Financial Planners Sioux City IA

This page provides relevant content and local businesses that can help with your search for information on Financial Planners. You will find informative articles about Financial Planners, including "Be A Savvy Financial Consumer". Below you will also find local businesses that may provide the products or services you are looking for. Please scroll down to find the local resources in Sioux City, IA that can help answer your questions about Financial Planners.

Jay Edward Morrison, CFP®
(712) 234-4043
302 Jones St Ste 210
Sioux City, IA
Firm
Robert W. Baird
Areas of Specialization
Asset Allocation, Charitable Giving, Comprehensive Financial Planning, Debt Management, Education Planning, Employee and Employer Plan Benefits, Estate Planning
Key Considerations
Average Net Worth: $500,001 - $1,000,000

Average Income: $100,001 - $250,000

Profession: Not Applicable

Data Provided By:
Mrs. Gail M. Bivens-Rose, CFP®
(712) 234-4030
302 Jones St Ste 210
Sioux City, IA
Firm
Robert W. Baird & Co. Incorporated
Areas of Specialization
Business Succession Planning, Comprehensive Financial Planning, Employee and Employer Plan Benefits, Intergenerational Planning, Retirement Income Management, Women's Finances
Key Considerations
Average Net Worth: $1,000,001 - $5,000,000

Average Income: $250,001 - $500,000

Profession: Self-Employed Business Owners

Data Provided By:
Ms. Myra Alley Kingsbury, CFP®
(402) 494-4642
2021 Dakota Ave
South Sioux City, NE
Firm
Ameriprise Financial
Areas of Specialization
Retirement Planning
Key Considerations
Average Net Worth: $500,001 - $1,000,000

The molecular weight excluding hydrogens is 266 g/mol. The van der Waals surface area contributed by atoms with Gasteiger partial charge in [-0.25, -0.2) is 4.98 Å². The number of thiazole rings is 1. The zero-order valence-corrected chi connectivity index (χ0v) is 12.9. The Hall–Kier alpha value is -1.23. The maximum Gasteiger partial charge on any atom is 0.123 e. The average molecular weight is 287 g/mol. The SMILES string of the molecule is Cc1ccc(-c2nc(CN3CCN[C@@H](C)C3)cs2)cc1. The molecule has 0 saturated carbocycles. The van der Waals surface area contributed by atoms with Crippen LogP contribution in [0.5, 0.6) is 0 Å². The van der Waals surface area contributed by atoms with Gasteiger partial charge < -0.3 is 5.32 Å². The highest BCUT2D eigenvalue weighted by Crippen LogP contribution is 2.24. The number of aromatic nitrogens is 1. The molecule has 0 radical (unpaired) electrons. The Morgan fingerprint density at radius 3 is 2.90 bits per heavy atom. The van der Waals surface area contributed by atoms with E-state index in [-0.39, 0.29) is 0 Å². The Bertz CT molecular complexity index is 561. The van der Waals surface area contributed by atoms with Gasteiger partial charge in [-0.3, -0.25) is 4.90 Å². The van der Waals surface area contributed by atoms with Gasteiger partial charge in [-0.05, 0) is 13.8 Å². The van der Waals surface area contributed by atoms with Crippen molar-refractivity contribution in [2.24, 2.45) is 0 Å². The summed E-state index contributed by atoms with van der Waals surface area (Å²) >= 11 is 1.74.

Average Income: $50,001 - $100,000

Profession: Self-Employed Business Owners

Data Provided By:
Mr. Robert W. Houlihan, CFP®
(712) 255-3450
4240 Hickory Ln Ste 100
Sioux City, IA
Firm
Houlihan & Associates PC

Data Provided By:
Mr. Kevin A. Keane, CFP®
(712) 258-8600
325 W 7th St
Sioux City, IA
Firm
Ameriprise Financial Services
Areas of Specialization
Asset Allocation, Budget Development, Business Succession Planning, Comprehensive Financial Planning, Debt Management, Education Planning, Estate Planning
Key Considerations
Average Net Worth: $250,001 - $500,000

Average Income: $100,001 - $250,000

Profession: Medical/Dental Professionals

Data Provided By:
Mr. Joseph R. Mohrhauser, CFP®
(712) 258-5550
522 4th St
Sioux City, IA
Firm
KRP Financial Services LLC
Areas of Specialization
Accounting, Asset Allocation, Business Succession Planning, Divorce Issues, Education Planning, Employee and Employer Plan Benefits, Estate Planning

Data Provided By:
Mr. Dan L. Demarest, CFP®
(712) 277-6607
601 Pierce St
Sioux City, IA
Firm
Security National Bank
Areas of Specialization
Asset Allocation, Banking, Business Succession Planning, Charitable Giving, Employee and Employer Plan Benefits, Estate Planning, General Financial Planning
Key Considerations
Average Net Worth: Not Applicable

Profession: Not Applicable

Data Provided By:
Mr. Marc A. Geels, CFP®
(712) 224-4651
5764 Sunnybrook Dr
Sioux City, IA
Firm
EFS Group

Data Provided By:
Mr. Michael F. Keane, Clu, Chfc, CFP®
(712) 258-8600
325 W 7th St
Sioux City, IA
Firm
Ameriprise Financial Services,Inc.
Areas of Specialization
Asset Allocation, Education Planning, General Financial Planning, Long-Term Care, Retirement Planning, Wealth Management
Key Considerations
Average Net Worth: $250,001 - $500,000

Average Income: $50,001 - $100,000

Profession: Not Applicable

Data Provided By:
Mr. Robert Kendall Hahn, CFP®
668 W Sawgrass Trl